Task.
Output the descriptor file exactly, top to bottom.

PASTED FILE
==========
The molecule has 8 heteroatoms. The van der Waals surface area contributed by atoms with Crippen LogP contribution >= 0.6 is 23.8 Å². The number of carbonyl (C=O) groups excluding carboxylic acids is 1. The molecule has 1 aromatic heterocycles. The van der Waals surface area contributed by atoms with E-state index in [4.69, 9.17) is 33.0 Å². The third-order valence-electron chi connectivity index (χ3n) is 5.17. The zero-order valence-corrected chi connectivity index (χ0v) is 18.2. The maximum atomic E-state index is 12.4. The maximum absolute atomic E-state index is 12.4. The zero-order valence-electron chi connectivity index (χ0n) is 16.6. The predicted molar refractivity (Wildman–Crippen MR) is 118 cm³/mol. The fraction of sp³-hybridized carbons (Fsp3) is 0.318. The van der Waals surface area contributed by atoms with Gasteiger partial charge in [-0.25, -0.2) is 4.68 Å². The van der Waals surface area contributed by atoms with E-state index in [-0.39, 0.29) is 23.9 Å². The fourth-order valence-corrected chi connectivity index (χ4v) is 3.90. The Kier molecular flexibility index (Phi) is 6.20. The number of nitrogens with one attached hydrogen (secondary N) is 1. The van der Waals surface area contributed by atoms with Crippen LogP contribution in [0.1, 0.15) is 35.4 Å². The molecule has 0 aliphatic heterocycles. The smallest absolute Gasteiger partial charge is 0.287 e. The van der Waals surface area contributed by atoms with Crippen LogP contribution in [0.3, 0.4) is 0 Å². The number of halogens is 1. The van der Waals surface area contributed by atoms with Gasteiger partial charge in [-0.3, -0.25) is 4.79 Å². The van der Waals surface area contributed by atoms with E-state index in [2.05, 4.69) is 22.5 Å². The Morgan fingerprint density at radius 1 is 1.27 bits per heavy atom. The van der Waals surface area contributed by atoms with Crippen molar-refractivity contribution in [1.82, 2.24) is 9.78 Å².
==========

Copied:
The molecule has 8 heteroatoms. The van der Waals surface area contributed by atoms with Crippen LogP contribution >= 0.6 is 23.8 Å². The number of carbonyl (C=O) groups excluding carboxylic acids is 1. The molecule has 1 aromatic heterocycles. The van der Waals surface area contributed by atoms with E-state index in [4.69, 9.17) is 33.0 Å². The third-order valence-electron chi connectivity index (χ3n) is 5.17. The zero-order valence-corrected chi connectivity index (χ0v) is 18.2. The maximum atomic E-state index is 12.4. The maximum absolute atomic E-state index is 12.4. The zero-order valence-electron chi connectivity index (χ0n) is 16.6. The predicted molar refractivity (Wildman–Crippen MR) is 118 cm³/mol. The fraction of sp³-hybridized carbons (Fsp3) is 0.318. The van der Waals surface area contributed by atoms with Gasteiger partial charge in [-0.25, -0.2) is 4.68 Å². The van der Waals surface area contributed by atoms with E-state index in [-0.39, 0.29) is 23.9 Å². The fourth-order valence-corrected chi connectivity index (χ4v) is 3.90. The Kier molecular flexibility index (Phi) is 6.20. The number of nitrogens with one attached hydrogen (secondary N) is 1. The van der Waals surface area contributed by atoms with Crippen LogP contribution in [0.1, 0.15) is 35.4 Å². The molecule has 0 aliphatic heterocycles. The smallest absolute Gasteiger partial charge is 0.287 e. The van der Waals surface area contributed by atoms with Crippen LogP contribution in [0.3, 0.4) is 0 Å². The number of halogens is 1. The van der Waals surface area contributed by atoms with Gasteiger partial charge in [-0.3, -0.25) is 4.79 Å². The van der Waals surface area contributed by atoms with E-state index in [2.05, 4.69) is 22.5 Å². The Morgan fingerprint density at radius 1 is 1.27 bits per heavy atom. The van der Waals surface area contributed by atoms with Crippen molar-refractivity contribution in [1.82, 2.24) is 9.78 Å².